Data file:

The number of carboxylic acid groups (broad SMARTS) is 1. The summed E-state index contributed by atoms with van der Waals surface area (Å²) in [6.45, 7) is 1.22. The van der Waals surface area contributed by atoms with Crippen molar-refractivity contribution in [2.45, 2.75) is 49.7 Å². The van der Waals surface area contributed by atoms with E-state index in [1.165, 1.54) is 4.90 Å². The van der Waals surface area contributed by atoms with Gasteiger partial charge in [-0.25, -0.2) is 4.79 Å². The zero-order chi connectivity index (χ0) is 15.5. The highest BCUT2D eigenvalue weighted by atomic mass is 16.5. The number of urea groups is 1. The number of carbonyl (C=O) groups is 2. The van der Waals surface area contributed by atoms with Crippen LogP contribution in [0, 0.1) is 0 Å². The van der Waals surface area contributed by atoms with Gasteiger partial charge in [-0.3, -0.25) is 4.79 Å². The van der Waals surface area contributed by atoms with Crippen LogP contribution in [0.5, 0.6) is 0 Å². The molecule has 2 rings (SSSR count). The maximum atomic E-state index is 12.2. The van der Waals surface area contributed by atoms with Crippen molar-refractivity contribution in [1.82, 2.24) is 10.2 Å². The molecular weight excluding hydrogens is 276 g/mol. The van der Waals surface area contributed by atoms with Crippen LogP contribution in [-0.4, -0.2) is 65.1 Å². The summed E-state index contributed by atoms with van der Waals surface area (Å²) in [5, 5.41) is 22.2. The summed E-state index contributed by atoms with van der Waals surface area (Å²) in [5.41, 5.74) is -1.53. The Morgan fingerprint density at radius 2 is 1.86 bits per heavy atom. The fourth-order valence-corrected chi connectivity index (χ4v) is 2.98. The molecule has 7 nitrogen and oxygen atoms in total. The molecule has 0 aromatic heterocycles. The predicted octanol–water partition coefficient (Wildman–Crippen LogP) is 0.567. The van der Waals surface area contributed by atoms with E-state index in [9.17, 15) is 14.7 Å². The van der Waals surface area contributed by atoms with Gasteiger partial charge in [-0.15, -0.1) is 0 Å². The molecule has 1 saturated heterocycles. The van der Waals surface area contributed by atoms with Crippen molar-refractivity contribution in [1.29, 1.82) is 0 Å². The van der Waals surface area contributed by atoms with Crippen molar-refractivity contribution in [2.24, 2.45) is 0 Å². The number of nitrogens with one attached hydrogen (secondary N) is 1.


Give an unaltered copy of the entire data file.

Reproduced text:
The number of carboxylic acid groups (broad SMARTS) is 1. The summed E-state index contributed by atoms with van der Waals surface area (Å²) in [6.45, 7) is 1.22. The van der Waals surface area contributed by atoms with Crippen molar-refractivity contribution in [2.45, 2.75) is 49.7 Å². The van der Waals surface area contributed by atoms with E-state index in [1.165, 1.54) is 4.90 Å². The van der Waals surface area contributed by atoms with Gasteiger partial charge in [-0.25, -0.2) is 4.79 Å². The zero-order chi connectivity index (χ0) is 15.5. The highest BCUT2D eigenvalue weighted by atomic mass is 16.5. The number of urea groups is 1. The number of carbonyl (C=O) groups is 2. The van der Waals surface area contributed by atoms with Crippen LogP contribution in [0, 0.1) is 0 Å². The van der Waals surface area contributed by atoms with Gasteiger partial charge in [-0.3, -0.25) is 4.79 Å². The van der Waals surface area contributed by atoms with Crippen LogP contribution in [0.5, 0.6) is 0 Å². The molecule has 2 rings (SSSR count). The maximum atomic E-state index is 12.2. The van der Waals surface area contributed by atoms with Crippen molar-refractivity contribution in [1.82, 2.24) is 10.2 Å². The molecular weight excluding hydrogens is 276 g/mol. The van der Waals surface area contributed by atoms with Crippen LogP contribution in [-0.4, -0.2) is 65.1 Å². The summed E-state index contributed by atoms with van der Waals surface area (Å²) in [5, 5.41) is 22.2. The summed E-state index contributed by atoms with van der Waals surface area (Å²) in [5.41, 5.74) is -1.53. The Morgan fingerprint density at radius 2 is 1.86 bits per heavy atom. The fourth-order valence-corrected chi connectivity index (χ4v) is 2.98. The molecule has 7 nitrogen and oxygen atoms in total. The molecule has 0 aromatic heterocycles. The predicted octanol–water partition coefficient (Wildman–Crippen LogP) is 0.567. The van der Waals surface area contributed by atoms with E-state index in [9.17, 15) is 14.7 Å². The van der Waals surface area contributed by atoms with Gasteiger partial charge in [-0.15, -0.1) is 0 Å². The molecule has 1 saturated heterocycles. The van der Waals surface area contributed by atoms with Crippen molar-refractivity contribution in [1.29, 1.82) is 0 Å². The van der Waals surface area contributed by atoms with Crippen molar-refractivity contribution in [2.24, 2.45) is 0 Å². The number of nitrogens with one attached hydrogen (secondary N) is 1.